Bismillaahir Rahmaanir Raheem
Alhamdulillaah, my wife & I are en route to Kuala Lumpur, Malaysia, where we’ll be staying one night with her brother & his family before continuing on our way to home in Kuala Terengganu, in shaaʾ Allaah. Right now we’re in the Kuwait International Airport, and, alhamdulillaah, they have free wifi throughout the airport. This is even more wonderful given the fact that we have a 7 hour layover here. Alhamdulillaah.
One thing that I’ve had a hard time getting used during our stay in Egypt and now as we transit through Kuwait is the sheer prevalence of smoking in the society. Easily one third to one half of all men in Arab society, at least amongst Egyptians & Kuwaitees (according to the sample here in the airport) are chain smokers. It is so bad that, despite a widespread policy if non-smoking in public places, this rule is completely ignored. In fact, I would hazard to guess that some of them purposefully smoke right next to the no-smoking sign, as it cannot be a coincidence that we noticed a cluster of them surrounding the very visible sign at the Alexandria Nouzha airport.
Another interesting observation I’ve made during our “brief” stay in the Kuwait airport is that, apparently, I’m far more approachable than most people here, despite not speaking most of the international traveler’s native languages. First, two Filipino ladies stopped to ask me where a particular flight’s gate was. Before answering, I was “rescued” by one of the airport staff who quickly showed the ladies to the right (I hope!) gate.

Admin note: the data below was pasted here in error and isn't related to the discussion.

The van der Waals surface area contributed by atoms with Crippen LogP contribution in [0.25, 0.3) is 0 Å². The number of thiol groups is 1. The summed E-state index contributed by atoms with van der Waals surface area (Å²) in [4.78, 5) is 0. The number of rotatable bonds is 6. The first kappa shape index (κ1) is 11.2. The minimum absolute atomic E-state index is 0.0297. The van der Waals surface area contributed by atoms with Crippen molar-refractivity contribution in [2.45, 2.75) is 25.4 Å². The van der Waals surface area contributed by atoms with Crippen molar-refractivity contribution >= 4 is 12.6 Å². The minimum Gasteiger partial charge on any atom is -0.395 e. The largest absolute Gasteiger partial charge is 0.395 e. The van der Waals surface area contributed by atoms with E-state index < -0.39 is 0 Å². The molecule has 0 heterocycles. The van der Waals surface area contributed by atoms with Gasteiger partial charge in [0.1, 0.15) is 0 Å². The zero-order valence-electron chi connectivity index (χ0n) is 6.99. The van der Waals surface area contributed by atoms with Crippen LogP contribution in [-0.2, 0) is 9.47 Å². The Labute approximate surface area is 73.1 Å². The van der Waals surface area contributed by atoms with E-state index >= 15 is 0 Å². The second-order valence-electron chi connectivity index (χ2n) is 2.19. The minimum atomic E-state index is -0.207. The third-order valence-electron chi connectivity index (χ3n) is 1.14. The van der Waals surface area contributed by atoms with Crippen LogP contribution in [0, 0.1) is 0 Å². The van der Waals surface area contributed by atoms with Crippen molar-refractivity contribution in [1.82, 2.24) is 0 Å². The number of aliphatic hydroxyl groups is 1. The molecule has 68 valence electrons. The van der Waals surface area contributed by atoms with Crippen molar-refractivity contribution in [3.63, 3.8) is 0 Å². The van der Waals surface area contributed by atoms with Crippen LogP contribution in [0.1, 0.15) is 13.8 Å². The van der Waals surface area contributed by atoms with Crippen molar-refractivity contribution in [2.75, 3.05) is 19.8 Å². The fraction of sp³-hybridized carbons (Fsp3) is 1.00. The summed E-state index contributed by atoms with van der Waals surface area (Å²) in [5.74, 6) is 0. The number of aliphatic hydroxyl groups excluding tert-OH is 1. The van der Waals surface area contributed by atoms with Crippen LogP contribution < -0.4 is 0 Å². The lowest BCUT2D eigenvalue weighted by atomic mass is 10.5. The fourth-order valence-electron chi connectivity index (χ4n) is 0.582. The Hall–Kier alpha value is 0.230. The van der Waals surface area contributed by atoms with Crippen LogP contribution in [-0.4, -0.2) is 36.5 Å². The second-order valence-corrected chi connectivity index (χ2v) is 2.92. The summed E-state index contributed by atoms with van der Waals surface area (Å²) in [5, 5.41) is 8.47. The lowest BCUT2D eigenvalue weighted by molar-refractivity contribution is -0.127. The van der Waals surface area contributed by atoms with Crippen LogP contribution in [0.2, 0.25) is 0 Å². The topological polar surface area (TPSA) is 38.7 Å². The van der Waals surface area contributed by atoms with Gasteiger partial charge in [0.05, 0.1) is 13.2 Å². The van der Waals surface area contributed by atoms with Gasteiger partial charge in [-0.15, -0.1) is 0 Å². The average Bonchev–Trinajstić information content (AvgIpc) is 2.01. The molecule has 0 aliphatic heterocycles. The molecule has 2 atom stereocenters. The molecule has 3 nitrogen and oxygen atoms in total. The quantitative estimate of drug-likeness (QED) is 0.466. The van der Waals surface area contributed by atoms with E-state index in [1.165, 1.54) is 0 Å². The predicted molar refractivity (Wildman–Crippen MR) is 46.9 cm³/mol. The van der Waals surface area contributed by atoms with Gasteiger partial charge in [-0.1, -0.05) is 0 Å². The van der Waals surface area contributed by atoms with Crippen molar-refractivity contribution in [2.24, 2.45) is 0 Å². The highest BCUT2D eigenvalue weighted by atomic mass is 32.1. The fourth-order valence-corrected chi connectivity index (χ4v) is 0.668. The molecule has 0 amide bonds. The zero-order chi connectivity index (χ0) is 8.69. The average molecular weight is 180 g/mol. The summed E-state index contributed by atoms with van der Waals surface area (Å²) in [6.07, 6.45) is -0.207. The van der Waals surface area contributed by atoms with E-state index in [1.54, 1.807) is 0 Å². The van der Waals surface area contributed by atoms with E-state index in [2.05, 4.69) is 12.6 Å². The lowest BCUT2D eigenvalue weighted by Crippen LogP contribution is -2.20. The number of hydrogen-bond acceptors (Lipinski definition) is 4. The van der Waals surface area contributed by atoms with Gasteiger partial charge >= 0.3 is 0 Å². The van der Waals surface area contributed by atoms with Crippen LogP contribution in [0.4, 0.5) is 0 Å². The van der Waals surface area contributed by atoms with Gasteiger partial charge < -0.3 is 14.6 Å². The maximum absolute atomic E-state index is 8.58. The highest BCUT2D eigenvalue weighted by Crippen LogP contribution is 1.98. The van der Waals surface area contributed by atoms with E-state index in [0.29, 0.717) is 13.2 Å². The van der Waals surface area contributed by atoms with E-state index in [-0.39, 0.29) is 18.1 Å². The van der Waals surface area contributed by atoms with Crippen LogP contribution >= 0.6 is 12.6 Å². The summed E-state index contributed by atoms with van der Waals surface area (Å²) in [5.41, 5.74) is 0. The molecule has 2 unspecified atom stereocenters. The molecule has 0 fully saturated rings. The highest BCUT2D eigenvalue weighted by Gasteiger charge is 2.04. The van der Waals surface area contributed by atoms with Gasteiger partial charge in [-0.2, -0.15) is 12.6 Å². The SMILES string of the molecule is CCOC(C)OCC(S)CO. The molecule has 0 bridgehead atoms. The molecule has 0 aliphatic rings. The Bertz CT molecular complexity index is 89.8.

After this, while my wife & I were sitting having some refreshments a few hours before our flight, I one of the Filipino McCafe workers who spoke English quite well approached me asking if I could translate some names from a series of cards printed entirely in Arabic. I tried to sound out the letters at first, finding them surprisingly difficult and unrecognizable, until she quickly recognized the name and completed it for me. This continued with approximately eight cards in total. I realized, after she left, that I had just sounded out the names of the other Filipino staff members to her, which is why she recognized it, and she simply didn’t know how to read the Arabic letters. For the record, the transliterations of the Latin Filipino names into Arabic letters was quite poor.
The third incident that added to my suspicions about my approachability was when an Arab lady stopped me to ask where she needed to go to get her visa. I quickly pointed her in the direction she was already going (no more than 10 meters in front of her) and escorted her there, pointing out the sign to her. She was quite grateful, and I was quite happy for having performed yet another good deed for day.
So, there you have it. Conclusive, scientific evidence that I am above-average in approachability in the Kuwait airport.
Or..did it have something to do with my attire (dress slacks & shirt, sans tie), which happened to be suspiciously similar to that of other “in-the-know” information types amongst the staff of the airport?
Disclaimer: This was written while still at the Kuwait airport, but it was not saved to the blog until after we arrived in Kuala Terengganu.